In the new town of Greenville, White set up a farm on 320 acres. In 1819, he went one step further and started the first one-room schoolhouse in Bond County, near Greenville. The school was built of logs with puncheon floors, weight pole roofs, and wide chimneys of wood and clay. The cost of tuition was $1.50 to $2 per student per quarter, which parents were expected to pay out of their own pockets. Parents would also pay tuition with valuables such as honey, venison, and furs.
Mr. White, this time in the role of schoolteacher, reportedly cut a domineering figure, weighing 333 pounds and wearing a huge cape as an overcoat. When students would let their attention wander, White would stamp his foot on the floor boards to gain their attention, once stomping so hard that he broke through the wooden beam and tore his trousers, much to the delight of his students.
Thomas and his son Alexander tried several times to obtain a pension for his Revolutionary War service to no avail. In 1791 and 1792, he visited Philadelphia in an effort to obtain his pension funds, which amounted to about $1,300 with interest. In 1819, he wrote to the War Department to express his displeasure and saying quite bluntly: “Sir, I feel myself neglected by my country and seek redress through the medium of your honor and the other gentlemen from this state.”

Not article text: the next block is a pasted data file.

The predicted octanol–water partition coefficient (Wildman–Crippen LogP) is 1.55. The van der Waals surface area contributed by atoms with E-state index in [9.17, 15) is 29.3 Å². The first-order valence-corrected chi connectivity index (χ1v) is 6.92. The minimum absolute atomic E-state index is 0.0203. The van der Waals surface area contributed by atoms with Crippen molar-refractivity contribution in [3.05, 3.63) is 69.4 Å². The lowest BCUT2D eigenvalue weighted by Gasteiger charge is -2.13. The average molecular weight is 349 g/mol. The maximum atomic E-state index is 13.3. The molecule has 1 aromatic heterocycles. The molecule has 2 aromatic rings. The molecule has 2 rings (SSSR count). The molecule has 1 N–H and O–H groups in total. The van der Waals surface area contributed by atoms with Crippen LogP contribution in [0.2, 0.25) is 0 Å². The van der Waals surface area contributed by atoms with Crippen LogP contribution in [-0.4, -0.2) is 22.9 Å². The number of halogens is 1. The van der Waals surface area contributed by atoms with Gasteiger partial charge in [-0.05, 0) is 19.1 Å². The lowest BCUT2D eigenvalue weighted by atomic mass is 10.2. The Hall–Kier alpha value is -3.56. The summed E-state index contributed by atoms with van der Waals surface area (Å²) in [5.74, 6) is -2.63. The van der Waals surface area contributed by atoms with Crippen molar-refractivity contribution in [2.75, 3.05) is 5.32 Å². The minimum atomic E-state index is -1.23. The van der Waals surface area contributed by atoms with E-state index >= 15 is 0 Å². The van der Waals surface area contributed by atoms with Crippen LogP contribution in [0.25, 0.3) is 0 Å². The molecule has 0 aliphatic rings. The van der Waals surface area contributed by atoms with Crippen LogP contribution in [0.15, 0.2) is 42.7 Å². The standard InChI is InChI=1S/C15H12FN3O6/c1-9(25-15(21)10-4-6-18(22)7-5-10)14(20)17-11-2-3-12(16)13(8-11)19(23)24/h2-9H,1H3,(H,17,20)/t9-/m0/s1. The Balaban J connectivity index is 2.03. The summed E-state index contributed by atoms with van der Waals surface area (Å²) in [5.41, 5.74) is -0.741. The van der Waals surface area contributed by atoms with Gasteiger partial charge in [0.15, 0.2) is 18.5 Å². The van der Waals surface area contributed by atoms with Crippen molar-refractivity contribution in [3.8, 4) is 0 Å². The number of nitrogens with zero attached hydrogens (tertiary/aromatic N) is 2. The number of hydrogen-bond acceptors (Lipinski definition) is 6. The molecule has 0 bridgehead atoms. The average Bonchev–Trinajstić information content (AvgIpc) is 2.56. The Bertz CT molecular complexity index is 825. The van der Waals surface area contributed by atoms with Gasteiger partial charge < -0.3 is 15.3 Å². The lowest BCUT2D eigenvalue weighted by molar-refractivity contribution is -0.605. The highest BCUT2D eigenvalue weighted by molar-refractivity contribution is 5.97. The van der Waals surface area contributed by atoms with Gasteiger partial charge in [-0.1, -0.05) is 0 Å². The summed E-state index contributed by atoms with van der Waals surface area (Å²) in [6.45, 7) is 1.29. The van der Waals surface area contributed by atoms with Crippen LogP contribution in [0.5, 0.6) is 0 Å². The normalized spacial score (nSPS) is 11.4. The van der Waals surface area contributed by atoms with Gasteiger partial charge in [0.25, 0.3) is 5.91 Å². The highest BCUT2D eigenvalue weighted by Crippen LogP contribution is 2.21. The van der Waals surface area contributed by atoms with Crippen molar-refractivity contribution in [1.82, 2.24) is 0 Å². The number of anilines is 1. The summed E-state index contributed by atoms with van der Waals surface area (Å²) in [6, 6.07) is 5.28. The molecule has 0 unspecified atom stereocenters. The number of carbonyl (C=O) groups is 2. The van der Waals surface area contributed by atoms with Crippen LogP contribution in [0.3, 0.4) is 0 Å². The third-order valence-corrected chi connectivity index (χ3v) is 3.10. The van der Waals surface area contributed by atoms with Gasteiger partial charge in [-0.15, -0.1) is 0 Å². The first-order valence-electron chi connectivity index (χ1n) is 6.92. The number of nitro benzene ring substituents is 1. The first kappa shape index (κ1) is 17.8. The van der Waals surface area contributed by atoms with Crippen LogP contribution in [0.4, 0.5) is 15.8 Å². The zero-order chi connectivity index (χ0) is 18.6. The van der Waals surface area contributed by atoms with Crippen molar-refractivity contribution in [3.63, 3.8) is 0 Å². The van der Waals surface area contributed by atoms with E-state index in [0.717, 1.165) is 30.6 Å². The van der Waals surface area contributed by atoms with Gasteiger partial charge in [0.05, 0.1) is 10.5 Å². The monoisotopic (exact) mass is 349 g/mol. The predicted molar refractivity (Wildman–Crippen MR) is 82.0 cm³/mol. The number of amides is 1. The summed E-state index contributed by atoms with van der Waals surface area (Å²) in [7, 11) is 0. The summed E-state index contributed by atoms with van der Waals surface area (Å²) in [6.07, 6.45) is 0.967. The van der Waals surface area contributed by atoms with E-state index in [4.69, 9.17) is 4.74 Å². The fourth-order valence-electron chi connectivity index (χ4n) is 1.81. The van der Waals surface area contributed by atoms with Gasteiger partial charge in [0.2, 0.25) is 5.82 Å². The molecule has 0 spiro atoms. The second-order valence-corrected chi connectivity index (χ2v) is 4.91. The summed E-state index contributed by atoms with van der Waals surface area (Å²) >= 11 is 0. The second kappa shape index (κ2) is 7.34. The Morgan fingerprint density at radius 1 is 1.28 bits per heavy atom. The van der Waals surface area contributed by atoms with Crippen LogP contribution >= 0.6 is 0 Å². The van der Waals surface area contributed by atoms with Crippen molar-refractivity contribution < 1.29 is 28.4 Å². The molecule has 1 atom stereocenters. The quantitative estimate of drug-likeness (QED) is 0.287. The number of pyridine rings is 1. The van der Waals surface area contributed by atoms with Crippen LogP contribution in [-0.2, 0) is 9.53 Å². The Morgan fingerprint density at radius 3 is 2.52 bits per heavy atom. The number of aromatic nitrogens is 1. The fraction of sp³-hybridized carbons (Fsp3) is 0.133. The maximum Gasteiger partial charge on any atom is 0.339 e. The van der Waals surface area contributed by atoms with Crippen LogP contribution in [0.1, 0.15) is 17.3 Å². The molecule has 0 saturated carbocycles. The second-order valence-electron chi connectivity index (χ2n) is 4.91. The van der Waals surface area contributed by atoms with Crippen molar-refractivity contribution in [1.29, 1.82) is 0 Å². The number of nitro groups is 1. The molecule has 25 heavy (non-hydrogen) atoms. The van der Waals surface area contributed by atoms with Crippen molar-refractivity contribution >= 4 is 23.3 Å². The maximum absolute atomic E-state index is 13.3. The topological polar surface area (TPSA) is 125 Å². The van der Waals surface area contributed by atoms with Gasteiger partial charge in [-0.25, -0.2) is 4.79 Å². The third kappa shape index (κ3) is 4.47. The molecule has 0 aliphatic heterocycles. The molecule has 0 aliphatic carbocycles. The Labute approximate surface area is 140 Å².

Thomas White died in 1824 and one report says he was buried on Mitchell farm two and a half miles northwest of Greenville. Another record states he was buried in Sugg Cemetery in Pocahontas, Bond, Illinois. In 1917, a new gravestone was erected there by the Daughters of the American Revolution.For White, the high cost of the war came with a level of freedom and of independence he could scarcely have dreamed of before 1776. He earned honor, adventure, a wife, a new profession, and a chance to be the co-founder of a frontier settlement.